There are many ways to feel connected to nature even when you don’t have access to it, like looking out the window and observing birds in a tree, finding a trail of ants or spiders indoors, or even growing your own windowsill plants. A couple of tools to help you slow down, be mindful and draw connections include nature journaling and apps like iNaturalist to identify plants and insects.

Daniel: Who can help families connect with nature?

Sam: Look for city, county, state, and national parks in your area; those parks will have websites that have information about special events or programs like hikes, outdoor field trips, bioblitzes (community science projects that are all about nature exploration), summer camps (some of them are free), and even volunteer opportunities! There are also many non-profits that can help you get connected. For example, we have one here in San Diego called Outdoor Outreach which connects underrepresented youth to nature through hikes and community events. I recommend Googling “youth nature non-profits + the name of your city” to find resources. Many cities also have a local foundation with a newsletter that you can join that will provide this information. I always recommend signing up for your local school district’s newsletter too!

Another method for finding folks to help facilitate nature connections is by finding a champion in your community. Maybe you know someone who volunteers in your community garden or a friend who hikes. Ask them where to start. People love to share their passion and would be more than happy to help.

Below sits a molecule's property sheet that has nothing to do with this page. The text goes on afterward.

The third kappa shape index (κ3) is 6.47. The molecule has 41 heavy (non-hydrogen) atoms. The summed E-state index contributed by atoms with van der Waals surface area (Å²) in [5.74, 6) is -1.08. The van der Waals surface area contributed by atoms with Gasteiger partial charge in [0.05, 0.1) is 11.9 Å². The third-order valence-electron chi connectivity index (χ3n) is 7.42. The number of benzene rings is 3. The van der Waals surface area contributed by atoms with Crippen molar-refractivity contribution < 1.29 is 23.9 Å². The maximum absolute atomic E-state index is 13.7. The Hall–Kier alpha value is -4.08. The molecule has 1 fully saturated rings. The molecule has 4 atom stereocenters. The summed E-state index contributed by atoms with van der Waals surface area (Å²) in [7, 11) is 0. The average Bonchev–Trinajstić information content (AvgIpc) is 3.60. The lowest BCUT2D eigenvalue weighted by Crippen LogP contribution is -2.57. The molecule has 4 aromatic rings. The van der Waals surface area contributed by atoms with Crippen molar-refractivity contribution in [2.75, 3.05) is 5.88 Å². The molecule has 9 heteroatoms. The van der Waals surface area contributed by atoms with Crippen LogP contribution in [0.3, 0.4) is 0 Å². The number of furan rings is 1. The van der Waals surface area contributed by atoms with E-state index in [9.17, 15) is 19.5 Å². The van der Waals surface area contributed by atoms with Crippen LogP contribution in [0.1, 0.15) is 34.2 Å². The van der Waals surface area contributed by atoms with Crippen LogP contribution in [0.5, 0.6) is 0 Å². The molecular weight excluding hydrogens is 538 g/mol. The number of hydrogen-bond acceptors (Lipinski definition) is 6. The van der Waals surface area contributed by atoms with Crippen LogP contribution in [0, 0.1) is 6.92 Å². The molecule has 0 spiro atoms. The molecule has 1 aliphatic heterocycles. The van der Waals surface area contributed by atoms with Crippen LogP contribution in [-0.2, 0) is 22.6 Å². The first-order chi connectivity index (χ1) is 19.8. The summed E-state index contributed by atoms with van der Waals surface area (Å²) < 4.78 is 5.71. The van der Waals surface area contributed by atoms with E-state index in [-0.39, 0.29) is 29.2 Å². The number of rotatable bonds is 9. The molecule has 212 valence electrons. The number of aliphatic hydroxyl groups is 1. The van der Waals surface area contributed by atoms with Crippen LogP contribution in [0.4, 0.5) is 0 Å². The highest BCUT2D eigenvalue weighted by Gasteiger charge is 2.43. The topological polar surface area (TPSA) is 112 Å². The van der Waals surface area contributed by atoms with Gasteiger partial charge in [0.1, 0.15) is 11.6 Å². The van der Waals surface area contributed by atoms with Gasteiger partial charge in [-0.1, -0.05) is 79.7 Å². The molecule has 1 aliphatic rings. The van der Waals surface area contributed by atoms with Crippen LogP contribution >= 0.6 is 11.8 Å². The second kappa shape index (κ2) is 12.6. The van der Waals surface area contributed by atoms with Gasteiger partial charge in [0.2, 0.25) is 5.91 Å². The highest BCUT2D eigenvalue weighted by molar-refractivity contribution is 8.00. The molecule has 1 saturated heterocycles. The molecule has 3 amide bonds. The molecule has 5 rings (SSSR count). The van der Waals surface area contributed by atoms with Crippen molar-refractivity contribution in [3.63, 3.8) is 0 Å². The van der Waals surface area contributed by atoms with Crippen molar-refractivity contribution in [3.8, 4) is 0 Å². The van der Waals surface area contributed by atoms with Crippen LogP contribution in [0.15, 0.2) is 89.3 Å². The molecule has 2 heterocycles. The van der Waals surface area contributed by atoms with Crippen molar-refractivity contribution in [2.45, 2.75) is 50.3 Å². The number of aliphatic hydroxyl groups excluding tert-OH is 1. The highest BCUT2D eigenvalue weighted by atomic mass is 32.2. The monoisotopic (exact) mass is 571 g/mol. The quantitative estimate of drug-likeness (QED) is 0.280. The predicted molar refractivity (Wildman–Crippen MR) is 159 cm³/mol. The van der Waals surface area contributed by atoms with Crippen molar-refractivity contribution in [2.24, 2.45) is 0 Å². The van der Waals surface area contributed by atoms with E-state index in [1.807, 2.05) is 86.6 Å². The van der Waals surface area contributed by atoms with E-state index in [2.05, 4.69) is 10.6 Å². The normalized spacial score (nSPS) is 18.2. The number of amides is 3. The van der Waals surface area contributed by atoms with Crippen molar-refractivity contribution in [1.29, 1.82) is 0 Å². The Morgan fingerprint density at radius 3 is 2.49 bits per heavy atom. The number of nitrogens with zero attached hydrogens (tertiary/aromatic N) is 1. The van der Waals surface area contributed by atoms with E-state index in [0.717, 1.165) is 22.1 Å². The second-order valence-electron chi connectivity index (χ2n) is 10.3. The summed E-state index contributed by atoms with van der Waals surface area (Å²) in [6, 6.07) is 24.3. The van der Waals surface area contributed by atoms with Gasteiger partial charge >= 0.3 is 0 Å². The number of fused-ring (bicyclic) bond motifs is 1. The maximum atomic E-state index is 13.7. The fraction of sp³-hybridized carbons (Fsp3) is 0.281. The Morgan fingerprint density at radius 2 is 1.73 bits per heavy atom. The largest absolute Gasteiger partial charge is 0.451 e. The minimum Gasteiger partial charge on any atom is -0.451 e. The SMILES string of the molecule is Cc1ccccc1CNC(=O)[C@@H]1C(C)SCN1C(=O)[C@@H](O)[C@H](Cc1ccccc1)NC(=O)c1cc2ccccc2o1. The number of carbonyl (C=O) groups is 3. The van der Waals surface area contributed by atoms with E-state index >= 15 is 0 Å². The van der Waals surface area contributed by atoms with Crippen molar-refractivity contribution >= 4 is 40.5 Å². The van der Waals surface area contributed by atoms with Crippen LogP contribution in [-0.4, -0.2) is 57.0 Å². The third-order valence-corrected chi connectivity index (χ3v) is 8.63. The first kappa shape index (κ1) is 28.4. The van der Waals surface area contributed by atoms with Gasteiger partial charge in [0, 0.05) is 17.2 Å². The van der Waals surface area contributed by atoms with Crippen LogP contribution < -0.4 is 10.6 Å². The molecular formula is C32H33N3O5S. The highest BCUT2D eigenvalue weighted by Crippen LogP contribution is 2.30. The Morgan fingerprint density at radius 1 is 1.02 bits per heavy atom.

And don’t forget! If you’re in the San Diego area, please get involved with me and my nature-loving team at Cabrillo National Monument! You can find information about our various projects on our website.

Daniel: Last question, is there anything else you would like to share with folks who read this article?

Sam: I just want to encourage folks with the statement: There is a place for you in nature. Depending on your lived experience, nature can often be interpreted as distant and, therefore, unattainable. But as I like to say, nature is really all around you – you just have to pause and observe. So even if you’ve never really thought of yourself as a “nature-person” before, I hope you give it a try. Just take the leap and get outside with your community, your family, or your friends – your body and mind will thank you for it!

Thank you to Sam for sharing your experience and tips! Ready for even more simple ideas to encourage playful fun in nature? Sign up for the Healthier Generation e-news.

About the Author: Daniel Hatcher, Director of Community Partnerships of the Alliance for a Healthier Generation, where he manages technical assistance services and resources for out-of-school time sites as they work to achieve national standards for healthy eating and physical activity. Daniel oversees community-based and out-of-school partnerships at the Alliance.

About the Summer PLAY Blog Series: This summer we are featuring some great PLAY resources with our 2021 Summer PLAY Blog Series, starring two invited play partners as our content experts.  PLAY is important no matter what season it is…so NO SUMMER LEARNING LOSS here!  In July, Noah Lenstra, Director of Let’s Move in Libraries, will highlight public library play initiatives for several key demographics.  In August, Daniel Hatcher, Director of Community Partnerships for the Alliance for a Healthier Generation, will blog on “PLAY for Healthier Communities.”